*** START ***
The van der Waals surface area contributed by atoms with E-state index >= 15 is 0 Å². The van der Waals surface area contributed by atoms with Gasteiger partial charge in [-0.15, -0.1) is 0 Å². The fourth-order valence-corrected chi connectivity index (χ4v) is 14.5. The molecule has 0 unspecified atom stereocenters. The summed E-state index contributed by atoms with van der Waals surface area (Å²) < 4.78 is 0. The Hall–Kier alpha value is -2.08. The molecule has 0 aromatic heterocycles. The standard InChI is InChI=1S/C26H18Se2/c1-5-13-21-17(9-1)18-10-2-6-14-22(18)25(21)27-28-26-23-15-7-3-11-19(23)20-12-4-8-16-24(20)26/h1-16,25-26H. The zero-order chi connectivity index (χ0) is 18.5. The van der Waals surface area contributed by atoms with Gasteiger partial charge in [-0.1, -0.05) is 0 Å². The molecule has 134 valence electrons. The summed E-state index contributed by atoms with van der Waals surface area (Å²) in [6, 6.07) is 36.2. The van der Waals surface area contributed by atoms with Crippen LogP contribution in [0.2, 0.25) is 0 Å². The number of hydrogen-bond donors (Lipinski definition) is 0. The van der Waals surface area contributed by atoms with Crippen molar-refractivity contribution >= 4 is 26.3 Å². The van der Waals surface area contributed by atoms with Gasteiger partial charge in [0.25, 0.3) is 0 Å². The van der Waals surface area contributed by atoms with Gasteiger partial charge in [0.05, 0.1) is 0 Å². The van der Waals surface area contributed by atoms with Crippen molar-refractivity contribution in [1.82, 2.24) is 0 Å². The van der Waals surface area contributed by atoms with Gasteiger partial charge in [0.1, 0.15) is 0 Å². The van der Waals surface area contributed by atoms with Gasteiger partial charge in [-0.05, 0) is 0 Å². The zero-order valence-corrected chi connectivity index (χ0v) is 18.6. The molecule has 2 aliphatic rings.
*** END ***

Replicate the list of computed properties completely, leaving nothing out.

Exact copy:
The van der Waals surface area contributed by atoms with E-state index >= 15 is 0 Å². The van der Waals surface area contributed by atoms with Gasteiger partial charge in [-0.15, -0.1) is 0 Å². The fourth-order valence-corrected chi connectivity index (χ4v) is 14.5. The molecule has 0 unspecified atom stereocenters. The summed E-state index contributed by atoms with van der Waals surface area (Å²) < 4.78 is 0. The Hall–Kier alpha value is -2.08. The molecule has 0 aromatic heterocycles. The standard InChI is InChI=1S/C26H18Se2/c1-5-13-21-17(9-1)18-10-2-6-14-22(18)25(21)27-28-26-23-15-7-3-11-19(23)20-12-4-8-16-24(20)26/h1-16,25-26H. The zero-order chi connectivity index (χ0) is 18.5. The van der Waals surface area contributed by atoms with Gasteiger partial charge in [-0.1, -0.05) is 0 Å². The molecule has 134 valence electrons. The summed E-state index contributed by atoms with van der Waals surface area (Å²) in [6, 6.07) is 36.2. The van der Waals surface area contributed by atoms with Crippen LogP contribution in [0.2, 0.25) is 0 Å². The number of hydrogen-bond donors (Lipinski definition) is 0. The van der Waals surface area contributed by atoms with Crippen molar-refractivity contribution >= 4 is 26.3 Å². The van der Waals surface area contributed by atoms with Gasteiger partial charge in [0.25, 0.3) is 0 Å². The van der Waals surface area contributed by atoms with Gasteiger partial charge in [0.05, 0.1) is 0 Å². The van der Waals surface area contributed by atoms with Crippen molar-refractivity contribution in [1.82, 2.24) is 0 Å². The van der Waals surface area contributed by atoms with Gasteiger partial charge in [0.1, 0.15) is 0 Å². The van der Waals surface area contributed by atoms with Gasteiger partial charge in [-0.05, 0) is 0 Å². The zero-order valence-corrected chi connectivity index (χ0v) is 18.6. The molecule has 2 aliphatic rings.